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Well anyway......

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tvtech

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Some of you know me. Some of you don't.
Remember my little LED light?................

lol............still going strong. 2 PP3 used now. Leds....still 100%

Built 3, all good for another i dont know how many years.
My original one that went to hell and back still working. Just sits and works come whatever.

Leds die......not on this baby.
24hrs a day for....lets see....4 years......not shabby.

Little Duris E3 LED's mounted and cooled properly.

:)
 
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JonSea

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LEDs typically have a lifetime of 50,000 hrs, which is almost 6 years when operated 24 hours a day. But "lifetime" is defined as dimming to 50% of original brightness, so they could still be working many years after that.
 

Western

Member
When I first started seeing leds I thought they were going to last forever ... and I don't recall changing any in the first 20 years or more ... but now I see them crook quite regularly.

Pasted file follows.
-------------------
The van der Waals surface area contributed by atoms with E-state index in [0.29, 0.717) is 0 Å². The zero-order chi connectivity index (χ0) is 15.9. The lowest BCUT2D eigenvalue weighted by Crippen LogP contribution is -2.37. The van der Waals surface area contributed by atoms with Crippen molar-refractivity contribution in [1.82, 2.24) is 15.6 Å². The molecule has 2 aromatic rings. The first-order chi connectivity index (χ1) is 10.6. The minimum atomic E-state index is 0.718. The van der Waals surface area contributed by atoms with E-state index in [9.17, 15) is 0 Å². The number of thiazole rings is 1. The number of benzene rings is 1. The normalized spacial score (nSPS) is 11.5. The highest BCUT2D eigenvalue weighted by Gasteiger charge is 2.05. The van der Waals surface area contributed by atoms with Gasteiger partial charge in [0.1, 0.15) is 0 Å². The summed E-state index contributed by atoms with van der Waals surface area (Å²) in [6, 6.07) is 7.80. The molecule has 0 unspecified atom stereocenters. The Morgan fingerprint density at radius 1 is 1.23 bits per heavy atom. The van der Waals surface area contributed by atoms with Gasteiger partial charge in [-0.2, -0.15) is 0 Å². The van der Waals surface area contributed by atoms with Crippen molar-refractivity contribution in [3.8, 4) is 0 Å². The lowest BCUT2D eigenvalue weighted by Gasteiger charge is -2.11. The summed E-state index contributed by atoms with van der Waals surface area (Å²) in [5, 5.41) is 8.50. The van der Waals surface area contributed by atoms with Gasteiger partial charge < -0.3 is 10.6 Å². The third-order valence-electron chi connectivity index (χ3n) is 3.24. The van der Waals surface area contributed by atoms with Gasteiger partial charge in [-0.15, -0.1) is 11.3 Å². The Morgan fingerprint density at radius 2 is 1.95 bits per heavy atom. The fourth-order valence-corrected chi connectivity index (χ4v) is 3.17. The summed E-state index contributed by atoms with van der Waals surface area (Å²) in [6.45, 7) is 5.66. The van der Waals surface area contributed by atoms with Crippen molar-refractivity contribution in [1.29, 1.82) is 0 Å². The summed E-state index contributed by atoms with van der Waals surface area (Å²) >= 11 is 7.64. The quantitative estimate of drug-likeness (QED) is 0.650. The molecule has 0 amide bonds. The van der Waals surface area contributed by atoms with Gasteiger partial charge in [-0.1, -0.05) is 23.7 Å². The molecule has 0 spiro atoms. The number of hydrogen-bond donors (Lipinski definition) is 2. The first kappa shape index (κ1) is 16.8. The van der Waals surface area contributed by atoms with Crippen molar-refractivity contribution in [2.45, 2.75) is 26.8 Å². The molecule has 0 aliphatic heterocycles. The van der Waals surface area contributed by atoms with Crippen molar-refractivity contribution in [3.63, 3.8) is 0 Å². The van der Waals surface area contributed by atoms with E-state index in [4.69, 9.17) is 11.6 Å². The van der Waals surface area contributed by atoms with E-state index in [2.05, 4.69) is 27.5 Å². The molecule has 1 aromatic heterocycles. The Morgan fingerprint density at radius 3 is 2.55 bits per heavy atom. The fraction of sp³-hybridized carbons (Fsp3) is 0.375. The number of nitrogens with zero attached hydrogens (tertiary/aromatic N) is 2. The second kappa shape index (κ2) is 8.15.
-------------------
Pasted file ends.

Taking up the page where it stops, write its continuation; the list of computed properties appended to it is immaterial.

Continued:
One thing that surprised me is that they don't like direct sunlight. Eg. In a rotary dairy where the platform stops for several hours in one spot ... those exposed to sunlight get horribly faded ... but other's that don't get much sun ... still look really good.

I'd also suggest that sunlight bothers them more if they are illuminated ... more so than if they are not. That comes from recent experience with a roadside led sign.
 

gophert

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When I first started seeing leds I thought they were going to last forever ... and I don't recall changing any in the first 20 years or more ... but now I see them crook quite regularly.

One thing that surprised me is that they don't like direct sunlight. Eg. In a rotary dairy where the platform stops for several hours in one spot ... those exposed to sunlight get horribly faded ... but other's that don't get much sun ... still look really good.

I'd also suggest that sunlight bothers them more if they are illuminated ... more so than if they are not. That comes from recent experience with a roadside led sign.
The UV damage is mostly UV damage to the polymer - hazing, microcracks and other optical effects causing oxidation and depolymerization which, in turn, cause reflection and absorption instead of transmission.
 
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